3.1. Copy in a network location in the same device

I have tested to copy a very long file (60 MByte) in a network location. Copying this file to another location which needs transport of data via network needs ~ 10 seconds. This is true, of course, because my WLAN has maximal 56 MBit/s. But if I copy this file with java.nio.file.Files.copyTo(…​) for a remote location, but both files are in the same remote location, copying needs only less than one second for 60 MByte! This is surprising, isn’t it? It is not surprising! Because optimization is anytime and everywhere. Developer of operation systems (in this case Windows-10) and system routines to use it think about optimization. The copy process is executed only on the remote computer, by the file drivers, using cache mechanism. The java.nio.file.Files.copyTo(…​) use this operation system capability.

If you organizes the copy by yourself by opening the source file for read, create or open the destination file for write, read and write bytes, then you transport the bytes via network because the access cannot be optimized. read and write are different actions. If you use the java.nio.file.Files.copyTo(…​), the implementation does the work. It can decide how to do.

3.2. Access Locked files

In older operation systems, sometimes you can open a file for read, and delete the just opened file. Then the opening process crashes, because the file is no more existing.

In newer operation systems (in Windows approximately since Win-XP) the OS-Process locks all used files. Then the delete fails, because the file is locked.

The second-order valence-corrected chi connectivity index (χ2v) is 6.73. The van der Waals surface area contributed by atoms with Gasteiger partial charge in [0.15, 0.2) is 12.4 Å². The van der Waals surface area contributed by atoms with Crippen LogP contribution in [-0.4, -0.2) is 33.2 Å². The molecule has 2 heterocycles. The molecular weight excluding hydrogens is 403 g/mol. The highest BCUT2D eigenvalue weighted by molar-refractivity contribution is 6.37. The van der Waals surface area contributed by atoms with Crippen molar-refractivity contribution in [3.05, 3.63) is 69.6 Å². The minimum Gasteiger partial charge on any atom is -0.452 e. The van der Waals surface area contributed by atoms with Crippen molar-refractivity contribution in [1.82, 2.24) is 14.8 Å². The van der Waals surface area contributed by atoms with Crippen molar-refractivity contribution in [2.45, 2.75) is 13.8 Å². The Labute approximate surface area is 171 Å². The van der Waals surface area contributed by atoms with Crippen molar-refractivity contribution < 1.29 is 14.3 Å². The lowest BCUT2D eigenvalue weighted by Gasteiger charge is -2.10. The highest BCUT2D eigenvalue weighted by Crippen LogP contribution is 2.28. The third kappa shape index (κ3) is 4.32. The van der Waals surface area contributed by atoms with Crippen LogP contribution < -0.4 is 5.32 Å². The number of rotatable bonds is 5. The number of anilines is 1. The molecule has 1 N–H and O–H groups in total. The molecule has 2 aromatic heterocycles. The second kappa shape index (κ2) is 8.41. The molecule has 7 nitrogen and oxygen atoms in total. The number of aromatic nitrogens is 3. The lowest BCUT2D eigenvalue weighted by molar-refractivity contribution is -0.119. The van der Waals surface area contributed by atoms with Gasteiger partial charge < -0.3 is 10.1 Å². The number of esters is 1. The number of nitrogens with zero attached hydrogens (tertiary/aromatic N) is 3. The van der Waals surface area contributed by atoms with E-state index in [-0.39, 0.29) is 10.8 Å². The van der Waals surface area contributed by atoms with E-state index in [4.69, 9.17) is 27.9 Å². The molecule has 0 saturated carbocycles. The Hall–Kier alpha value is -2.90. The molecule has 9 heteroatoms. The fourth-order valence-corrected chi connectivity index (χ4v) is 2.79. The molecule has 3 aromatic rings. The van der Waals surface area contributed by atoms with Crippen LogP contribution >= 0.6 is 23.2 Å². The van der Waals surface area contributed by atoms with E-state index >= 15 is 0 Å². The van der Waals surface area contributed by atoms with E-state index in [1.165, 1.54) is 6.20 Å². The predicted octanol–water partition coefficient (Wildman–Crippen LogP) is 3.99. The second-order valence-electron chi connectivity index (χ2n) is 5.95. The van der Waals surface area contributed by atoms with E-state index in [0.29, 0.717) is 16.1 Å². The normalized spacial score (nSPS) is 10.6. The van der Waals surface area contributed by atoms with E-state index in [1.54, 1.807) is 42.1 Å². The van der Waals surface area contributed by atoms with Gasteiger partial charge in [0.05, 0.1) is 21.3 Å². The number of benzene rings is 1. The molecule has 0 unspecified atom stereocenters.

Similar it is on move. Moving a large directory tree on the same device is normally a cheap operation. Only the directory entry is changed, all file contents should not be attached, and also the directory entries on the children files of the moved directory are not attached.

But if the directory is in use, or one of a children or is in use, then move is executed as 'copy' and afterwards try to delete. Whether or not the delete is successful, depends on the locked state of the files.

This chapter needs more experience, because similar questions are also able to found on stackoverflow:

Search string on ecosia.org: "java.nio.file.Files.move copies stackoverflow"

4. Event coupling

Assumed, a file should be copied. Then in a maybe graphic or other fast thread the copying is forced by calling with an callback event. The following test example shows the usage:

Java: copy forcing user thread
//  public void test_copyWithCallback(TestOrg parent) {
//    TestOrg test = new TestOrg("test_copy", 5, parent);
//    FileRemote fsrc = FileRemote.get("q:\\VIDEOS\\telgRingCommAnimation.gif.gif");
//    FileRemote fdst = FileRemote.get("T:/telgRingCommAnimation.gif");
//    fdst.device().activate();                    // start the device thread
//    long time0 = System.nanoTime();
//    FileRemote.CallbackEvent backEvent = new FileRemote.CallbackEvent("test-copycallback", this.callbackCopy, null, this.evSrc);
//    backEvent.occupy(null, true);                // use an event for back info
//    backEvent.setFiles(fsrc, fdst);              // the back event contains the forward event
//    this.callbackDone = false;                   // init definitely state of callback 
//    long time1 = System.nanoTime();
//    fsrc.copyTo(fdst, backEvent);                // this is the copy routine with callback
//    long dTimeCall = System.nanoTime() - time1;
//    waitfinish(backEvent);                       // wait, notify from callback
//    //... this may be normally in the callback operation:
//    String sError = backEvent.errorMsg;          // possible exception message